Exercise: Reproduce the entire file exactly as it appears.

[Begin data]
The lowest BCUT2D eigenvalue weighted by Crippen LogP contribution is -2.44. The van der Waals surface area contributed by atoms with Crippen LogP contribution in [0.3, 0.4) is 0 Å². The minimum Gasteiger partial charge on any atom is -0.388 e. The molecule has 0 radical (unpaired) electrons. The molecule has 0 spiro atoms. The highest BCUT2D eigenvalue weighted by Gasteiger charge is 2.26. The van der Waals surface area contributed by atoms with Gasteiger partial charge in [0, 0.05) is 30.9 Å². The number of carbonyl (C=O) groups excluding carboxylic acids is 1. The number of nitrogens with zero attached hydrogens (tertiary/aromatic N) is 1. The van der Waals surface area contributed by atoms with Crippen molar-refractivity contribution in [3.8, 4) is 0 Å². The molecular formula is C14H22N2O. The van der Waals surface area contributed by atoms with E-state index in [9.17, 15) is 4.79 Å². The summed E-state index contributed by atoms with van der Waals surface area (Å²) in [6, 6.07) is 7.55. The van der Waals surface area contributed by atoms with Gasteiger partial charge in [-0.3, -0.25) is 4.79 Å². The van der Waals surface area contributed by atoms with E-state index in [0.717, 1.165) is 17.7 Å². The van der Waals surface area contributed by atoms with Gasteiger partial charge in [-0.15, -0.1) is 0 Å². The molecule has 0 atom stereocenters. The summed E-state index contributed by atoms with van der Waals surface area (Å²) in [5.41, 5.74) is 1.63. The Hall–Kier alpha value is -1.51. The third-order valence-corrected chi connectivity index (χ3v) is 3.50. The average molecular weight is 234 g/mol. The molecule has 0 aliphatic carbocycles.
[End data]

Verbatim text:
The lowest BCUT2D eigenvalue weighted by Crippen LogP contribution is -2.44. The van der Waals surface area contributed by atoms with Crippen LogP contribution in [0.3, 0.4) is 0 Å². The minimum Gasteiger partial charge on any atom is -0.388 e. The molecule has 0 radical (unpaired) electrons. The molecule has 0 spiro atoms. The highest BCUT2D eigenvalue weighted by Gasteiger charge is 2.26. The van der Waals surface area contributed by atoms with Gasteiger partial charge in [0, 0.05) is 30.9 Å². The number of carbonyl (C=O) groups excluding carboxylic acids is 1. The number of nitrogens with zero attached hydrogens (tertiary/aromatic N) is 1. The van der Waals surface area contributed by atoms with Crippen molar-refractivity contribution in [3.8, 4) is 0 Å². The molecular formula is C14H22N2O. The van der Waals surface area contributed by atoms with E-state index in [9.17, 15) is 4.79 Å². The summed E-state index contributed by atoms with van der Waals surface area (Å²) in [6, 6.07) is 7.55. The van der Waals surface area contributed by atoms with Gasteiger partial charge in [-0.3, -0.25) is 4.79 Å². The van der Waals surface area contributed by atoms with E-state index in [0.717, 1.165) is 17.7 Å². The van der Waals surface area contributed by atoms with Gasteiger partial charge in [-0.15, -0.1) is 0 Å². The molecule has 0 atom stereocenters. The summed E-state index contributed by atoms with van der Waals surface area (Å²) in [5.41, 5.74) is 1.63. The Hall–Kier alpha value is -1.51. The third-order valence-corrected chi connectivity index (χ3v) is 3.50. The average molecular weight is 234 g/mol. The molecule has 0 aliphatic carbocycles.